[00:13:19] Misbah: You, you worded that so beautifully. You know, and when I was coaching a roster of fitness people who would feel like the podcast gave them like they wouldn't listen to the whole thing sometimes, maybe on our Apple or whatever. Yeah. But on Instagram I would put up a, I GTV two-minute, three-minute thing. And even though it wasn't a crazy amount of views on it or whatever, that client would hear, see it, and go, ah, that's awesome. Like I don't listen to the full thing, but I can always watch a two-minute clip or three-minute clip. And these are words from somebody who you want to listen. Right. So it's like, this is actual R and D feedback.
[00:13:56] Misbah: I was like, okay. You know, maybe, maybe there's something to this. It might take a little more work, but there are these stages you might appreciate. This is, uh, I learned this from an SEO expert, by the way, not mine. Um, but, she was like, look you have to crawl, then you have to walk, and then you have to run.
[00:14:14] Misbah: Okay. So first there are things on a checklist in terms of crawling that you personally wanna figure out what that is for you. It's different for everybody, cuz we all have different starting points. Okay. Then what's the walking look like. Okay. And then what's the running. So the running might be that, okay, you've got the clip from the podcast, right?
[00:14:34] Misbah: Instead of just the landscape version and putting it up because time efficiency and posting, it was the thing you're like, all right. I'll turn this into a long portrait vertical thing. Right. And you know what, I'm gonna also add B-roll I'm gonna add some stuff on top of it. Cause we know Instagram is very dynamic and about visually stimulating and overloading us like . Okay. If that's the game, play it a little bit, but that know that that is the running version of what you're doing. You don't have to start there.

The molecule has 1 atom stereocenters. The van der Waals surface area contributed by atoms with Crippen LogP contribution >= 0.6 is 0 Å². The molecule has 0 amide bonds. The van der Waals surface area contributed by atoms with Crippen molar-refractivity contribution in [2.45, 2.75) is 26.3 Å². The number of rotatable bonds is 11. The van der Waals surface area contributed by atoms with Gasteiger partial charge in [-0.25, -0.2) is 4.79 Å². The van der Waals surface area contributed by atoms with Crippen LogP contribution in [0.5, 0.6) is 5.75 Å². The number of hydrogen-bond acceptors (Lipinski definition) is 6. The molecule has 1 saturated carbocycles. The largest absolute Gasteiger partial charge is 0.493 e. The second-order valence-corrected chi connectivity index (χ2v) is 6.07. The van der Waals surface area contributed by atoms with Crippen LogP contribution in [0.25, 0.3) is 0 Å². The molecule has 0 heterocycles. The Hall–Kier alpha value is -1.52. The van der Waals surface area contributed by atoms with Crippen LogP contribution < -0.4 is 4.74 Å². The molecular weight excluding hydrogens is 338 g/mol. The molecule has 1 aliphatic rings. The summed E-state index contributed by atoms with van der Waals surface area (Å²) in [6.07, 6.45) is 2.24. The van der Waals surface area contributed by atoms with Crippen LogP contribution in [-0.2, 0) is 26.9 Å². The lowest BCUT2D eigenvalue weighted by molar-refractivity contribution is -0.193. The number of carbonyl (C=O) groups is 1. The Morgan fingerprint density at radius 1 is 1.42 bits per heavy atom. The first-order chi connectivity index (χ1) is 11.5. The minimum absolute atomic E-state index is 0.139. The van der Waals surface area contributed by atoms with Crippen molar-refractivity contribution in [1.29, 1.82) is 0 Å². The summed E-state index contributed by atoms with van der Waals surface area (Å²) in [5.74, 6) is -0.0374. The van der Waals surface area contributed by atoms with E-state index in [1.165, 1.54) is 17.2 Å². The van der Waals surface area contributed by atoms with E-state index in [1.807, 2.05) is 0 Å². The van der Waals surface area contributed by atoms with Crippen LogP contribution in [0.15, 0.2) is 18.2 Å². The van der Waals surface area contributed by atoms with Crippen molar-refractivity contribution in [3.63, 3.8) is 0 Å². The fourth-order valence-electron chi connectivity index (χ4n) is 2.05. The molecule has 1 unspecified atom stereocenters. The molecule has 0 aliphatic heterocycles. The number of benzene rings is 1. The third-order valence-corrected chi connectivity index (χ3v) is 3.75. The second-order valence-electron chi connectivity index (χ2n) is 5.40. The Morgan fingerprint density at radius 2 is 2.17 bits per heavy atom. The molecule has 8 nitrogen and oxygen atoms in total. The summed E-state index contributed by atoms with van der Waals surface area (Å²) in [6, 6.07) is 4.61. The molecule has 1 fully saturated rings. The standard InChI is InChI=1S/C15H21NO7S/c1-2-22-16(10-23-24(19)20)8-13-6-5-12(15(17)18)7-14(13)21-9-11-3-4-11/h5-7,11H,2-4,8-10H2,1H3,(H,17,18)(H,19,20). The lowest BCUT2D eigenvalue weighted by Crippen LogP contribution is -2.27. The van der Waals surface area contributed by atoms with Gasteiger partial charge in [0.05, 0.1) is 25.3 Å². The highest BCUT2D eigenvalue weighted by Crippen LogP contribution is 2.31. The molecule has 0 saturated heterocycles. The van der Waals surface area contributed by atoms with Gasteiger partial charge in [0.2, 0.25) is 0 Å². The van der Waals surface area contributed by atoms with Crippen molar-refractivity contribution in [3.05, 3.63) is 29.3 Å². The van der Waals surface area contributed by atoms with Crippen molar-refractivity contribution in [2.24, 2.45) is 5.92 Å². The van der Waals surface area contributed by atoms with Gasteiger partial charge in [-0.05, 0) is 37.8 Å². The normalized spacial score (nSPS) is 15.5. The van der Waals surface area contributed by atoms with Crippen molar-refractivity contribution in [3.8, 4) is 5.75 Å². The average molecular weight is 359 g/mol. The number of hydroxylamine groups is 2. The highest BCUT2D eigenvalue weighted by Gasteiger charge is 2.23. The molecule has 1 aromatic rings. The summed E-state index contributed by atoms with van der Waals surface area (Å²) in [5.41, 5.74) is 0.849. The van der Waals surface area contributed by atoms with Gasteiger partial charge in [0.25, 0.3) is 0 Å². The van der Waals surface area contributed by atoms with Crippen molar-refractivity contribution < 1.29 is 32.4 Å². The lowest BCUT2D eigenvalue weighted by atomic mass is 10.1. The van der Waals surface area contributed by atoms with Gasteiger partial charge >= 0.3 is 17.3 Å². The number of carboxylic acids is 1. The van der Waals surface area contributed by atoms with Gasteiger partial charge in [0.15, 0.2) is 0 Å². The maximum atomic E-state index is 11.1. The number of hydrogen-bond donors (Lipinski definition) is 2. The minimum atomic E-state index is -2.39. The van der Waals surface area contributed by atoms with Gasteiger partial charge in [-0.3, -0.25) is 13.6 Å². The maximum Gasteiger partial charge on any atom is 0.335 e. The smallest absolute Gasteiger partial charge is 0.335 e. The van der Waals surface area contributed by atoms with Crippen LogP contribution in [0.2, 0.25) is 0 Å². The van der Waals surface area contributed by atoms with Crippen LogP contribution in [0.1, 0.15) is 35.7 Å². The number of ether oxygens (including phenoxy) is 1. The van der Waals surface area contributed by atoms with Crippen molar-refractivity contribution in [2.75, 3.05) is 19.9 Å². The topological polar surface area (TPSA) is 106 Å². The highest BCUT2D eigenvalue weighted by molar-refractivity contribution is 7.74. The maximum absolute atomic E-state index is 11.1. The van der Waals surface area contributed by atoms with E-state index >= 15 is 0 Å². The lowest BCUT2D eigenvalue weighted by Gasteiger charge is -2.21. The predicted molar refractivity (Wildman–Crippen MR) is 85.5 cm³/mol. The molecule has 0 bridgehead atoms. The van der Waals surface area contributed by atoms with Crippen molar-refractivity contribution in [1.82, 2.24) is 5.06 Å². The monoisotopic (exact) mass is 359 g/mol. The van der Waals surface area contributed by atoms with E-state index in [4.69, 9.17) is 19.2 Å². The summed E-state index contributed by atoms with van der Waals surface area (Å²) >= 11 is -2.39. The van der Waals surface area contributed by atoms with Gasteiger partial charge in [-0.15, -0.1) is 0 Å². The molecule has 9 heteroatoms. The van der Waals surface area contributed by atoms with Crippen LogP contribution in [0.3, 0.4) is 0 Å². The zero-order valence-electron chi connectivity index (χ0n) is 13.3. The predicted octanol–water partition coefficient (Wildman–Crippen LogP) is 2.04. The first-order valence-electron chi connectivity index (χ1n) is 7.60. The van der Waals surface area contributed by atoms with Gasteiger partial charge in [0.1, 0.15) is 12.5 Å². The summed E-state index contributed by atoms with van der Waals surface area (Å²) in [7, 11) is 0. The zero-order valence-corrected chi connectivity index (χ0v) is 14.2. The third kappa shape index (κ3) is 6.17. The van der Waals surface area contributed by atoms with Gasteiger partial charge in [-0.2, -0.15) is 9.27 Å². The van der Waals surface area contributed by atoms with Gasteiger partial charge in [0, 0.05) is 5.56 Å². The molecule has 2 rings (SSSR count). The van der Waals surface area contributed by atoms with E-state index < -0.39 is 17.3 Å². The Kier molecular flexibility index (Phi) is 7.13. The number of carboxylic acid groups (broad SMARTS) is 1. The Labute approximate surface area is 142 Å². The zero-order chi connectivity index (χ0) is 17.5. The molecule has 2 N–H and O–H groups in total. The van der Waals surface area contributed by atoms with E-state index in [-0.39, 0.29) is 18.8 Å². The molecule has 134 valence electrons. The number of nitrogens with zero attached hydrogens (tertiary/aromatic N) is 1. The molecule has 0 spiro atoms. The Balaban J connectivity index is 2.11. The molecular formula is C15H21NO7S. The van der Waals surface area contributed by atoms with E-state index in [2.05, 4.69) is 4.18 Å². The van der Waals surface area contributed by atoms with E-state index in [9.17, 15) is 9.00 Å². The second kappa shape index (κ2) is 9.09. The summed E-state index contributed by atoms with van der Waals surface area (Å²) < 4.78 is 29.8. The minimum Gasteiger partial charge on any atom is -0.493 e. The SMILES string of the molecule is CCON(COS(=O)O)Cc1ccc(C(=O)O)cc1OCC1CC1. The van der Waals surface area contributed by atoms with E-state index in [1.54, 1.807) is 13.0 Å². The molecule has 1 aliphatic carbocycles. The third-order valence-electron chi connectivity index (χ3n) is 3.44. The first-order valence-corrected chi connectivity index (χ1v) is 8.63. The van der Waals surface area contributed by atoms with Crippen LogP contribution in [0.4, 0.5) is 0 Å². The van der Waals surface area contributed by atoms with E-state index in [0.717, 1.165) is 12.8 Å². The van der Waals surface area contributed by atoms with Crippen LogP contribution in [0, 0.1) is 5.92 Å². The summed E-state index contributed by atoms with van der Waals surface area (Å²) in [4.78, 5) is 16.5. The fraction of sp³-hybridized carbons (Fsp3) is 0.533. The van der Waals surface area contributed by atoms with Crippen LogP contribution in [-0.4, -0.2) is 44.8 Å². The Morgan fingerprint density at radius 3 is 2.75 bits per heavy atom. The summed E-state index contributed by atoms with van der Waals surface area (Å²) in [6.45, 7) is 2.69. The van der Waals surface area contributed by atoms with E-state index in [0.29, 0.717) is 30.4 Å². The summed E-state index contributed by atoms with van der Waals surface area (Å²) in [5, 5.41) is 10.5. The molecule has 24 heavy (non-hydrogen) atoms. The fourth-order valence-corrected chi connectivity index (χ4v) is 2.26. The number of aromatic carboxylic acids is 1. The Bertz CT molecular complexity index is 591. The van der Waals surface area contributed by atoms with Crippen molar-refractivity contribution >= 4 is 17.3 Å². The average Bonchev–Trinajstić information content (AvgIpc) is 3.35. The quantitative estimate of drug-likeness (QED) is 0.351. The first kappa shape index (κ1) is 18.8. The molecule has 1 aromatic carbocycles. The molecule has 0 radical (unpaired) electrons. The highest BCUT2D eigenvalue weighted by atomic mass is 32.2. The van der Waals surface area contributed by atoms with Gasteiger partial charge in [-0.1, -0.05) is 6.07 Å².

[00:15:04] Tim: What would you see as one of the biggest challenges in getting started as podcaster?
[00:15:11] Misbah: I think, um, overcomplicating it and whether that's in the form of equipment or mentally. So for a lot of people, I'm talking people who have thousands and tens of thousands of followers, and have successful businesses already, like, they're kind of, let's say influencers in their world, but all of a sudden when you go, hey, let's like, Podcast. They get nervous. They get like, oh, I don't know if people wanna listen to me. It's like, it has this aura of, I am somebody if I'm doing a podcast.
[00:15:40] Misbah: And I think that it's, we're removing that stigma over time. It's the same thing. If you look back at blogging or YouTube, back in the day, it was like, oh, you're a somebody, if you have a blog, but then it became a business. And everybody started be using it. And for different purposes, it's not just for the vlogger anymore. YouTube. Right? It's for just information, just live streams, workout videos, like right. Whatever you wanna, you know, use it for. Um, So, uh, sorry. I got, I, I, I, I went on a rant there. What, what was the original?